Papa Geek’s Guide to festive fatherhood

They say it’s for the kiddo, but let’s be honest, we know who is really going to be sitting on the living room floor playing with all the cool stuff…

No doubt by now we’ve all carved our turkeys or hams and gotten our fill of dressing and greens — don’t spare the hot sauce please — so that we may turn our cold and blistered faces toward the light of Christmas and all the capitalistic carnage that comes with it. 

Back in October, I became a father, and this year I thought we might try something different for the Geek’s Guide. For all the new dads and the dads who are expecting on your list, here are some gift ideas to help them in their long and arduous journey.

Goodnight Darth Vader by Jeffery Brown — The third in a series of “Star Wars”-based children’s books, Brown writes and illustrates this parody of the classic “Goodnight Moon” set on the Death Star where a very tired Darth Vader is trying to get his twins, Luke and Leia, off to bed so he can spend more time ruling the galaxy. 

The War — One of the unwritten rules of fatherhood is knowing a little too much about certain things. Grilling, baseball and, of course, World War II, or just “The War” if you want to be accurate and nonchalant all at the same time. Produced by Ken Burns and narrated by Keith David, this seven-part documentary tracks America’s involvement in the war through newspaper articles, journal entries, official armed forces documents and interviews with veterans, friends and family. It paints a picture of this moment in history with a wider brush than any book or film I’ve ever seen, and it truly is a definitive look at how we changed the course of the war and how the war changed us right back.

The Dangerous Book For Boys by Hal Iggulden — It might have the word “boy” in the title, but this book is a treasure trove of things that will interest all kids and parents alike. Chapters include How to Play Stickball, Building a Treehouse, Sampling Shakespeare, Dinosaurs, The Seven Wonders of the World and Building an Electromagnet. Honestly, you could spend endless summer afternoons diving into the experiments and activities this book lays out. A must read.

Uncle Goose Elemental Blocks — It’s never too early to introduce your little one to the joys of chemistry. These building blocks patterned after the periodic table are the perfect way to get your little girl or guy playing and learning at the same time.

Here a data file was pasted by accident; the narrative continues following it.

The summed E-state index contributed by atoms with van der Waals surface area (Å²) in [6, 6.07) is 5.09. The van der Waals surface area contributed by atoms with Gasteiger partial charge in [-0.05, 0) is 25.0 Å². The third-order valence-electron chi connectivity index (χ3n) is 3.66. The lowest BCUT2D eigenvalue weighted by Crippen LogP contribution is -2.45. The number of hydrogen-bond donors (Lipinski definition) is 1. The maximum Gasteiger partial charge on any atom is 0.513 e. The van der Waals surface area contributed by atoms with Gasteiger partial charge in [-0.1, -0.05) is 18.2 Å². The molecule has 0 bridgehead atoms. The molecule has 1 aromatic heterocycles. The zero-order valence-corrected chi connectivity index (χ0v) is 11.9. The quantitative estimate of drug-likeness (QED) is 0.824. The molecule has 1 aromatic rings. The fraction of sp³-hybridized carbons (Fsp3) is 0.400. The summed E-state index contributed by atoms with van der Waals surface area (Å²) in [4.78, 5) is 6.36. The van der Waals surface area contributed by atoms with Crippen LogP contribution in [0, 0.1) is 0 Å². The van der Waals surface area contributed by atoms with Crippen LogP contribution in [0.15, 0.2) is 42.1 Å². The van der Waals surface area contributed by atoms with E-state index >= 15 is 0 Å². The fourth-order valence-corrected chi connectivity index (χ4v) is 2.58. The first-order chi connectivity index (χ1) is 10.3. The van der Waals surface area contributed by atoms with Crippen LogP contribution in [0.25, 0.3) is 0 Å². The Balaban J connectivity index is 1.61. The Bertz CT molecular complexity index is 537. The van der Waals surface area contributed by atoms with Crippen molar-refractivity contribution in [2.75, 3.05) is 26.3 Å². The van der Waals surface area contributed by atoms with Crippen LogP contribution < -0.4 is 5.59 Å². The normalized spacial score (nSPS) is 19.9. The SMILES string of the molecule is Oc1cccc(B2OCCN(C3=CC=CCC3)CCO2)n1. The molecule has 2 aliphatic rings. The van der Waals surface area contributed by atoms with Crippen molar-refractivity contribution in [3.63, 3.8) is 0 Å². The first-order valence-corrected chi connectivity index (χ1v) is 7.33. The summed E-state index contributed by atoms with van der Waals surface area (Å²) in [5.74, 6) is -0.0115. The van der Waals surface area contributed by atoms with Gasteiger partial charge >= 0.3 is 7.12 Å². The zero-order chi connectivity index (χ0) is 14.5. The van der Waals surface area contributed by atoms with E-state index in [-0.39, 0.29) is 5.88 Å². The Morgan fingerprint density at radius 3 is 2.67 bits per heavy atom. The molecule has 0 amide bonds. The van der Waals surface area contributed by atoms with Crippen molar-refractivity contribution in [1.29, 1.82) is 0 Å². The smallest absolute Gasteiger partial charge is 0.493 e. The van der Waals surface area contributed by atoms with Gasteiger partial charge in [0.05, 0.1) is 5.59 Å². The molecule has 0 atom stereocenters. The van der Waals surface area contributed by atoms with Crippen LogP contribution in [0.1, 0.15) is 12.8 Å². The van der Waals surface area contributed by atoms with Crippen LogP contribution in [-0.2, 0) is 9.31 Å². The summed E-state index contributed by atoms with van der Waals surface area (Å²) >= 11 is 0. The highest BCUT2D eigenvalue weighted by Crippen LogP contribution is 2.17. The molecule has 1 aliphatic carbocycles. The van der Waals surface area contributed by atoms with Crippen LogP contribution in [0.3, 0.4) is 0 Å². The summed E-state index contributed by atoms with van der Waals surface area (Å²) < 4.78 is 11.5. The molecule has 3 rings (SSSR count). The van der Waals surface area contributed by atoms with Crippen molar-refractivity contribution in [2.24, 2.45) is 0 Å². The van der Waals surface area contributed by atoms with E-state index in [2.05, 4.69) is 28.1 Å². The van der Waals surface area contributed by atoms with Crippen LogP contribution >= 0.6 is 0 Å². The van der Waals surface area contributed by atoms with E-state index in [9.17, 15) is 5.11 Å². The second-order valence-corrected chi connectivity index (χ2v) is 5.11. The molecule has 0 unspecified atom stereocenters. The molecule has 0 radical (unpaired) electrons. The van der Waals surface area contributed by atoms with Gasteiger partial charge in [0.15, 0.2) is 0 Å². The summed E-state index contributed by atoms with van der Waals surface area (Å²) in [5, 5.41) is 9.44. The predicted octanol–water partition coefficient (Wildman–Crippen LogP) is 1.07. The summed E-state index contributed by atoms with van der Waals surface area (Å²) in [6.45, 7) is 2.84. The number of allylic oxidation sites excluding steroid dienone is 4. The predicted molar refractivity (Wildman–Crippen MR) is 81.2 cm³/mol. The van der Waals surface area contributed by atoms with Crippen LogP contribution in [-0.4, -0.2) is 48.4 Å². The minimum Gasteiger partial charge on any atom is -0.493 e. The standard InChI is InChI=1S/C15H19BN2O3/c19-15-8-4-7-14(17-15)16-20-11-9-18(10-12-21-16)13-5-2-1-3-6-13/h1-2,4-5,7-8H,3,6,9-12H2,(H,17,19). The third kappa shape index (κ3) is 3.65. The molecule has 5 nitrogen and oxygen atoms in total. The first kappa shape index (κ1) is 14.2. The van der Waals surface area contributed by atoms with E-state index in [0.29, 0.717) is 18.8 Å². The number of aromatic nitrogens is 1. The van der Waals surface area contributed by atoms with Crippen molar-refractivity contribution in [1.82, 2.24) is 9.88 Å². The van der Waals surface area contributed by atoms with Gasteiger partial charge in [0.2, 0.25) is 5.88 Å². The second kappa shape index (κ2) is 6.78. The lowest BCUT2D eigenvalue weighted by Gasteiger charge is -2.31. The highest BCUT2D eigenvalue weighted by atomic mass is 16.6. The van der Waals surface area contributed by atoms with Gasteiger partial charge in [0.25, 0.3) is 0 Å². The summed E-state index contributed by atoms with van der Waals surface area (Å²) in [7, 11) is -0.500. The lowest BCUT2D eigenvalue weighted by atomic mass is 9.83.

Avengers Assemble Night Lights — Forget those boring old night lights with their small faded yellow bulbs and their Precious Moments artwork. That stuff is for babies. Well, to be fair, these night lights are for babies, too, they’re just much cooler. I mean look at these things. That’s Mjölnir, the fabled hammer of Thor, just lighting up your kid’s room. How cool is that? Very cool. That’s how cool.  

Star Trek Bluetooth ComBadge from ThinkGeek.com — One of the earliest things you’ll learn as a father is that sadly you only have two hands. Holding a newborn and talking on the phone can be a challenge that would put the trials of Hercules to shame. Behold, a Bluetooth that is both form and function. Answer calls on your cell by tapping the communicator badge just like Captain Picard, leaving your hands free to change diapers or hold your baby boy aloft while you entertain him with stories about the Nixon tapes and the history of A Tribe Called Quest. 

Babyhood by Paul Reiser — This one is a must for anyone expecting, dad or mom. Funny and touching insights into the joys and hurdles of having a baby by one of the best comedy writers in the business. In a sequel to his bestseller “Couplehood,” Reiser takes the reader through all the ups and downs of pregnancy, birth and the first few years of raising these little bundles of laughter and farts.

Dalek Mr. Potato Head — True geeks love to make it apparent which geekdom they subscribe to, and what better way for Doctor Who fans to show it off than a classic toy with a new twist. Your little one will love rearranging the pieces and faces on this Dalek before using it to exterminate all life in the galaxy or, at the very least, the nursery. 

And that’s all for me, I’m off to measure out purified water into tiny bottles over and over and over again. But don’t you worry, it’s all worth it, every single little moment. 

Mahalo!

Commentary by Jeff Dixon. Dixon is the proud father of a small human named Sean Howard, who loves A Tribe Called Quest and his mother more than anything. Jeff has recently become an expert in baby formula, burping and the art of changing diapers at 3 a.m.

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